Friends General Conference

Nurturing faith and Quaker practice

An Interview with Barry Crossno - Part 2


3.    I've read some of your blog posts. You've clearly seen blogging as a medium for exploring Quaker theology.  What has been your experience been of blogging among Friends?

Blogging among Friends is very important.  There are not a lot of Quakers.  We're spread out across the world.  Blogging opens up dialogues that just wouldn't happen otherwise.  While I laid down my blog, “The Quaker Dharma,” a few years ago, and my thinking on some issues has evolved since then, I'm clear that blogging is what allowed me to give voice to my call.  It helped open some of the doors that led me to work for Pendle Hill and, now by extension, FGC.  A lot of cutting edge Quaker thought is being shared through blogs.  Writing Cheerfully on the Web: A Quaker Blog Reader really speaks to the truth of this.  It's a great compendium, though if you want to see the very latest writings you should, of course, go online.  You might be moved by what you find.

4.    What do you understand to be FGC’s unique gifts and purpose?

In terms of purpose, the FGC mission statement sums it up well:
Friends General Conference, with Divine guidance, nurtures the spiritual vitality of the Religious Society of Friends (Quakers) by providing programs and services for Friends, meetings, and seekers. 
For me, I think it is a combination of things that makes FGC a special and wonderful organization.  First, FGC serves the US and Canada and has representatives and participants from across Canada and the United States.  The people who serve FGC together on Central Committee see the big currents and needs moving through our Quaker communities and then have the opportunity to forge programs and services that do more than serve those needs—they stir renewal, they inspire.  Further, FGC, through Central Committee and our working groups, has a tremendous reservoir of talented people who have chosen to make common cause.  During my four years on Central Committee I was continually astonished by the dedication of the volunteers and staff who make FGC's programs and mission possible.  These are faithful Friends.  In addition to all this, the recently approved new structure of Central Committee at FGC has amazing possibilities.  We'll be able respond to needs with more flexibility and draw on the time and talents of people who sit on Central Committee and of those who are volunteering for individual projects but who might not have other ties to FGC.  What FGC has already accomplished is fantastic.  What we can accomplish with the new structure and our shared vision around strengthening our tradition, I think, might be astonishing.  As George Fox said, there is a great people to be gathered.  I believe the Quaker message is still revolutionary.  The Quaker way is deeply transformative and FGC, through a wide range of programs, projects and initiatives, is dedicated to helping people experience it.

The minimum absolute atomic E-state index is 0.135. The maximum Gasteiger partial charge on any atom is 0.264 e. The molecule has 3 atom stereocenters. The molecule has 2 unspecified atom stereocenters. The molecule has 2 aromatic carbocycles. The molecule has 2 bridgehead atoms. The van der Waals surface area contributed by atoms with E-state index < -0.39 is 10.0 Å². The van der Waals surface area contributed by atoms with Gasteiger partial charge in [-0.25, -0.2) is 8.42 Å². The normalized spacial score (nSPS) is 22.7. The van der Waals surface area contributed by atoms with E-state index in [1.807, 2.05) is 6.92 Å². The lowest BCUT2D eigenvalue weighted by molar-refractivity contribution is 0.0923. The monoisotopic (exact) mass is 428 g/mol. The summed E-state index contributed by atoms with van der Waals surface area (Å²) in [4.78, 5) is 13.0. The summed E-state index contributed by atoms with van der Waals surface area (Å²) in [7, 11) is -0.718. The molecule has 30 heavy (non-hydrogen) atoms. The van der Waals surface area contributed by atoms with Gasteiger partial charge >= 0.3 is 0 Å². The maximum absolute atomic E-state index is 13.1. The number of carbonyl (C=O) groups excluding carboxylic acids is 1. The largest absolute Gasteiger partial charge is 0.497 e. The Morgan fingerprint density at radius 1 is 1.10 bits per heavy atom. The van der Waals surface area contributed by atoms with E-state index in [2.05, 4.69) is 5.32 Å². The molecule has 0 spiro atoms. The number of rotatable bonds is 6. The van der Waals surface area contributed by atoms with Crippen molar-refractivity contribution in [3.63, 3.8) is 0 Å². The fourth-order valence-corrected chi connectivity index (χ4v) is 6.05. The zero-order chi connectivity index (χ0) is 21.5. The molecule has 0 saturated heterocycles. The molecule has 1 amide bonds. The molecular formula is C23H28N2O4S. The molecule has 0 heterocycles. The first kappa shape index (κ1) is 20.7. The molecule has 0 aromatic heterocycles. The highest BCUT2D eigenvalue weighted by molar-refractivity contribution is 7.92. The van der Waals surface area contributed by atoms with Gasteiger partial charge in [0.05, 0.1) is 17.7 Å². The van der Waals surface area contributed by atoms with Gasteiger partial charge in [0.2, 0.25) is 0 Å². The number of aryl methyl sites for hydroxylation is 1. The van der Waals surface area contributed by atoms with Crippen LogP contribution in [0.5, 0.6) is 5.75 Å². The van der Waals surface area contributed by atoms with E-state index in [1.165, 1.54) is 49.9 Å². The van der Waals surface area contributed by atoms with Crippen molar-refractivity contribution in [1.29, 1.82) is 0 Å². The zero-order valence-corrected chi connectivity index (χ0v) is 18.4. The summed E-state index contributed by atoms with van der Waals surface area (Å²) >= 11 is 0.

5.    How would you describe your calling to serve Friends as the next General Secretary of FGC?

I accepted this position because I believe in the reality of something greater than ourselves in the Quaker message, in our capacity to hold those who seek communion with the Divine and to hold those who are inspired by the Quaker witness in the world.  
Several years ago Spirit shared a message with me, “Quakerism is a doorway through which many will walk.”  I believe that.  I believe the Quaker way is one of many profound and important gateways to God, the Sacred Mystery, or whatever you might want to call your experience and understanding of That Which Is.  My call is to help Quaker communities of all kinds: yearly meetings, monthly meetings, worship groups, study groups, spiritual peer groups, and others develop the tools, grounding, and experience they need to be vital and grounded in the Spirit.  I am convinced that we can change the world when we act from our deepest truths and offer opportunities for commitment, growth, and renewal.  In particular, I've run into many young adults who want to live a deeply committed life.  I hope, as a religious society, that we challenge them to live into their full brilliance and capacity.  I hope by choosing to walk a Quaker path, young adults will feel inspired to be faces of God in the world and to use their unique gifts in the arts, sciences, business, teaching, direct religious service, and other professions so they can serve the greater good and be faithful to the seed of God that lives in their heart.